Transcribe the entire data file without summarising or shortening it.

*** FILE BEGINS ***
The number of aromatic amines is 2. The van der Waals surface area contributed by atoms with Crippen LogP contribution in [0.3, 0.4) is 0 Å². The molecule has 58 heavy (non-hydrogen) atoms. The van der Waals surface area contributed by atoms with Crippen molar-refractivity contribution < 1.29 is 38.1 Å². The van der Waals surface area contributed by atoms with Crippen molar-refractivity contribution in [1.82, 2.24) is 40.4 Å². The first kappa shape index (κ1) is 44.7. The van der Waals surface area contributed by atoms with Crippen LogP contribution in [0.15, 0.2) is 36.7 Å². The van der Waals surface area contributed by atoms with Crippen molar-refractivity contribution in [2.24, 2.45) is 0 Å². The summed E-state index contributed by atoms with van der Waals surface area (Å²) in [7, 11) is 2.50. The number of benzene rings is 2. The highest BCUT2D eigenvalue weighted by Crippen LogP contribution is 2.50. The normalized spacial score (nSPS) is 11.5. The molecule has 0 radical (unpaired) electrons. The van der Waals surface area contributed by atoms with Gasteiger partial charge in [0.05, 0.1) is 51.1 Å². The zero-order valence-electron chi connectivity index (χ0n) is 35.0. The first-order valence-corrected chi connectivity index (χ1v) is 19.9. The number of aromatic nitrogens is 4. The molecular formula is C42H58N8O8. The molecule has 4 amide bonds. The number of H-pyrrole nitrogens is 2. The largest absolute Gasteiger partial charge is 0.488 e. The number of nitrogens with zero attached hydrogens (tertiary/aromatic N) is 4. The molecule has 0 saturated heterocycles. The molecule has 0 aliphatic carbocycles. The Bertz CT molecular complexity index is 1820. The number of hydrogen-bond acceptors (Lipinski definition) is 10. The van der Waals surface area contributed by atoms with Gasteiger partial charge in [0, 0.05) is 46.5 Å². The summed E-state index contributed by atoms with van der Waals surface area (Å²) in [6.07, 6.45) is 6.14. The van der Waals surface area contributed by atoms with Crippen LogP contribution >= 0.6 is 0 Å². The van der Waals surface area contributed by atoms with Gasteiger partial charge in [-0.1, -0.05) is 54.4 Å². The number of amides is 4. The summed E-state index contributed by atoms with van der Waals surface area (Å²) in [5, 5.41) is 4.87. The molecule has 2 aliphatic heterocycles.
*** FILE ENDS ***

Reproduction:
The number of aromatic amines is 2. The van der Waals surface area contributed by atoms with Crippen LogP contribution in [0.3, 0.4) is 0 Å². The molecule has 58 heavy (non-hydrogen) atoms. The van der Waals surface area contributed by atoms with Crippen molar-refractivity contribution < 1.29 is 38.1 Å². The van der Waals surface area contributed by atoms with Crippen molar-refractivity contribution in [1.82, 2.24) is 40.4 Å². The first kappa shape index (κ1) is 44.7. The van der Waals surface area contributed by atoms with Crippen LogP contribution in [0.15, 0.2) is 36.7 Å². The van der Waals surface area contributed by atoms with Crippen molar-refractivity contribution in [2.24, 2.45) is 0 Å². The summed E-state index contributed by atoms with van der Waals surface area (Å²) in [7, 11) is 2.50. The number of benzene rings is 2. The highest BCUT2D eigenvalue weighted by Crippen LogP contribution is 2.50. The normalized spacial score (nSPS) is 11.5. The molecule has 0 radical (unpaired) electrons. The van der Waals surface area contributed by atoms with Gasteiger partial charge in [0.05, 0.1) is 51.1 Å². The zero-order valence-electron chi connectivity index (χ0n) is 35.0. The first-order valence-corrected chi connectivity index (χ1v) is 19.9. The number of aromatic nitrogens is 4. The molecular formula is C42H58N8O8. The molecule has 4 amide bonds. The number of H-pyrrole nitrogens is 2. The largest absolute Gasteiger partial charge is 0.488 e. The number of nitrogens with zero attached hydrogens (tertiary/aromatic N) is 4. The molecule has 0 saturated heterocycles. The molecule has 0 aliphatic carbocycles. The Bertz CT molecular complexity index is 1820. The number of hydrogen-bond acceptors (Lipinski definition) is 10. The van der Waals surface area contributed by atoms with Gasteiger partial charge in [0, 0.05) is 46.5 Å². The summed E-state index contributed by atoms with van der Waals surface area (Å²) in [6.07, 6.45) is 6.14. The van der Waals surface area contributed by atoms with Crippen LogP contribution >= 0.6 is 0 Å². The van der Waals surface area contributed by atoms with Gasteiger partial charge in [-0.1, -0.05) is 54.4 Å². The number of amides is 4. The summed E-state index contributed by atoms with van der Waals surface area (Å²) in [5, 5.41) is 4.87. The molecule has 2 aliphatic heterocycles.